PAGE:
Electric shock avoidance assay
We used the electric shock avoidance (ESA) assay to examine color learning. This assay is a free-operant experimental paradigm that selectively isolates visual learning (Agarwal et al., 2011; Avalos et al., 2017). Foraging workers collected and transported to our research laboratory were quickly placed in a rearing cage one day following collection, and groups of 10 bees were sequentially extracted for the ESA assay (Avalos et al., 2017).
A simplified version of the ESA assay was used to train individual bees, which involved a learning apparatus or ‘cassette’ comprising individual lanes in a wire grid with a color background (see Avalos et al., 2017). The protocol presented the color using a Styrofoam™ block with equal halves of its surfaced lined with blue and yellow construction paper. The cassette was placed on top of the block during shock presentation, aligning the electrified area with the selected color of the grid. During recovery periods between the 5 min trials and short-term memory (STM) test, the cassette was placed in a dark incubator. Both the color and position of the shock were counterbalanced between groups of bees trained to avoid spatial learning independent of color.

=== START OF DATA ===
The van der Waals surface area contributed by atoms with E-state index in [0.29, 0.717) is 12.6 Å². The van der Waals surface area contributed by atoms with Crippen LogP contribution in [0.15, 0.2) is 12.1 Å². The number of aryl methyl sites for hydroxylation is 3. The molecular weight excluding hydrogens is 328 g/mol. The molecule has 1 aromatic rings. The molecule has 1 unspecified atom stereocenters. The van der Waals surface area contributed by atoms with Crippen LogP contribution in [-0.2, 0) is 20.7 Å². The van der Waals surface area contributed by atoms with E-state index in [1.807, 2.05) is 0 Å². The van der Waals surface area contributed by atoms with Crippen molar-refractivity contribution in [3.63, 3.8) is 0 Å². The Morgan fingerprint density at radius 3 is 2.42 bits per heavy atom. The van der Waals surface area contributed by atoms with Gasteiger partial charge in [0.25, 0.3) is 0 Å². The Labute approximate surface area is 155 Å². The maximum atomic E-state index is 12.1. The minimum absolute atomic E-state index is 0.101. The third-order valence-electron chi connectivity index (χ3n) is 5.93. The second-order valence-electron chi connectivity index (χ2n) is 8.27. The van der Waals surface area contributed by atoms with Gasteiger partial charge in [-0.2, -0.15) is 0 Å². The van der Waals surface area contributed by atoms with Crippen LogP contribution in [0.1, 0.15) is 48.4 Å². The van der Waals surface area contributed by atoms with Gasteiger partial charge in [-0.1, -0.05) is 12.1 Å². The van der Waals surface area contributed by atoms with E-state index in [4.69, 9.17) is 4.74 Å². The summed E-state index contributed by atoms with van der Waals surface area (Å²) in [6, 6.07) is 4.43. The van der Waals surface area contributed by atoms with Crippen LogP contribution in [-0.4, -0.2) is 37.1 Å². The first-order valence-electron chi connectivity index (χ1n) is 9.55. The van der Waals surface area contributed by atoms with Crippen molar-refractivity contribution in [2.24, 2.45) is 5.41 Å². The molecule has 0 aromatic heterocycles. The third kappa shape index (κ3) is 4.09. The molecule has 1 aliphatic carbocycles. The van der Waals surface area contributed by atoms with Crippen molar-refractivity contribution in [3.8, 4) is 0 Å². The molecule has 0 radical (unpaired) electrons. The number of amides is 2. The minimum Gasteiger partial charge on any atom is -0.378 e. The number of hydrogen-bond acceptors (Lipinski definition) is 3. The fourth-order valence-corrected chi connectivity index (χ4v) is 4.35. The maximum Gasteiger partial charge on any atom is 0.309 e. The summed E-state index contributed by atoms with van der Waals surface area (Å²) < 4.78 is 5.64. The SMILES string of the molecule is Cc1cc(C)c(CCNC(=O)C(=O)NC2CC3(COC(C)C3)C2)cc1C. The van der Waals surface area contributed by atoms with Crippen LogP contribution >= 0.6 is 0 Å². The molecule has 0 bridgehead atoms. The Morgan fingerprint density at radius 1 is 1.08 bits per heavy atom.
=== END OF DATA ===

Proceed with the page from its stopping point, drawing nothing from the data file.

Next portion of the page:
Four experimental groups were sampled in this study: naive control (NC), context control (CC), shock control (SC), and learned (LE). NC bees were collected directly from the colony, acclimated in the incubator, anesthetized with a 15 s exposure to CO2 and flash-frozen 15 min later, upon recovery. This group therefore controls for baseline gene expression of a honey bee forager during experimental handling.